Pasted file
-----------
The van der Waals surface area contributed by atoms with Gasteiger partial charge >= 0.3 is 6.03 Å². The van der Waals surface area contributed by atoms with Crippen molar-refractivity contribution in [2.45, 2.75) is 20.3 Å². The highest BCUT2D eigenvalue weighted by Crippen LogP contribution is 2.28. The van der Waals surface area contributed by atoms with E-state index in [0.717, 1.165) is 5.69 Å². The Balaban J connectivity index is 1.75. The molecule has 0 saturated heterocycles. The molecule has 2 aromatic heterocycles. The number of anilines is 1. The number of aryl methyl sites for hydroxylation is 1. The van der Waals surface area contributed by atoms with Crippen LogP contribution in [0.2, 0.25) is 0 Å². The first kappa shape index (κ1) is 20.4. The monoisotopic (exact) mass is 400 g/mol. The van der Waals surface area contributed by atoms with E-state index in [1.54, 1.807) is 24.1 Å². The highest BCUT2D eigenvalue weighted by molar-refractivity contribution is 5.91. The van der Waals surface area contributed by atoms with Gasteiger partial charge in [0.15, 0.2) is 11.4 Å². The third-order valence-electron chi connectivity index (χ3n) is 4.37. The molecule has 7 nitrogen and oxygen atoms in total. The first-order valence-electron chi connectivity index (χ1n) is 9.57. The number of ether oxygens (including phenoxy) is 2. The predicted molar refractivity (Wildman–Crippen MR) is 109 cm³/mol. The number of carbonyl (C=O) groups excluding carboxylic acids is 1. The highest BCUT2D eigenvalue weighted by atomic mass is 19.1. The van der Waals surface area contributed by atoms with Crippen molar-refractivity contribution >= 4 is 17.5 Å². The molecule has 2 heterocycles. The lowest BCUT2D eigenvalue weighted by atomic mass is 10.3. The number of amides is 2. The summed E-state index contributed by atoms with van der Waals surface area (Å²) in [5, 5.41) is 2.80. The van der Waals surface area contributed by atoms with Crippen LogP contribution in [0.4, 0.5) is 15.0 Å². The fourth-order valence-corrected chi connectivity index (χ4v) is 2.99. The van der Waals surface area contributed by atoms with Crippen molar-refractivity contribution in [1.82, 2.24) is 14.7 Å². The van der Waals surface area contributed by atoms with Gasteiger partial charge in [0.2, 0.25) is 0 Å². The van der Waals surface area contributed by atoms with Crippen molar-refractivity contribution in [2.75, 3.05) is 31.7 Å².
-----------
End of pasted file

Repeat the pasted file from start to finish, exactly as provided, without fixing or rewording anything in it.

The van der Waals surface area contributed by atoms with Gasteiger partial charge >= 0.3 is 6.03 Å². The van der Waals surface area contributed by atoms with Crippen molar-refractivity contribution in [2.45, 2.75) is 20.3 Å². The highest BCUT2D eigenvalue weighted by Crippen LogP contribution is 2.28. The van der Waals surface area contributed by atoms with E-state index in [0.717, 1.165) is 5.69 Å². The Balaban J connectivity index is 1.75. The molecule has 0 saturated heterocycles. The molecule has 2 aromatic heterocycles. The number of anilines is 1. The number of aryl methyl sites for hydroxylation is 1. The van der Waals surface area contributed by atoms with Crippen LogP contribution in [0.2, 0.25) is 0 Å². The first kappa shape index (κ1) is 20.4. The monoisotopic (exact) mass is 400 g/mol. The van der Waals surface area contributed by atoms with E-state index in [1.54, 1.807) is 24.1 Å². The highest BCUT2D eigenvalue weighted by molar-refractivity contribution is 5.91. The van der Waals surface area contributed by atoms with Gasteiger partial charge in [0.15, 0.2) is 11.4 Å². The third-order valence-electron chi connectivity index (χ3n) is 4.37. The molecule has 7 nitrogen and oxygen atoms in total. The first-order valence-electron chi connectivity index (χ1n) is 9.57. The number of ether oxygens (including phenoxy) is 2. The predicted molar refractivity (Wildman–Crippen MR) is 109 cm³/mol. The number of carbonyl (C=O) groups excluding carboxylic acids is 1. The highest BCUT2D eigenvalue weighted by atomic mass is 19.1. The van der Waals surface area contributed by atoms with Crippen molar-refractivity contribution >= 4 is 17.5 Å². The molecule has 2 heterocycles. The lowest BCUT2D eigenvalue weighted by atomic mass is 10.3. The number of amides is 2. The summed E-state index contributed by atoms with van der Waals surface area (Å²) in [5, 5.41) is 2.80. The van der Waals surface area contributed by atoms with Crippen LogP contribution in [0.4, 0.5) is 15.0 Å². The fourth-order valence-corrected chi connectivity index (χ4v) is 2.99. The van der Waals surface area contributed by atoms with Crippen molar-refractivity contribution in [1.82, 2.24) is 14.7 Å². The van der Waals surface area contributed by atoms with Gasteiger partial charge in [0.2, 0.25) is 0 Å². The van der Waals surface area contributed by atoms with Crippen molar-refractivity contribution in [2.75, 3.05) is 31.7 Å².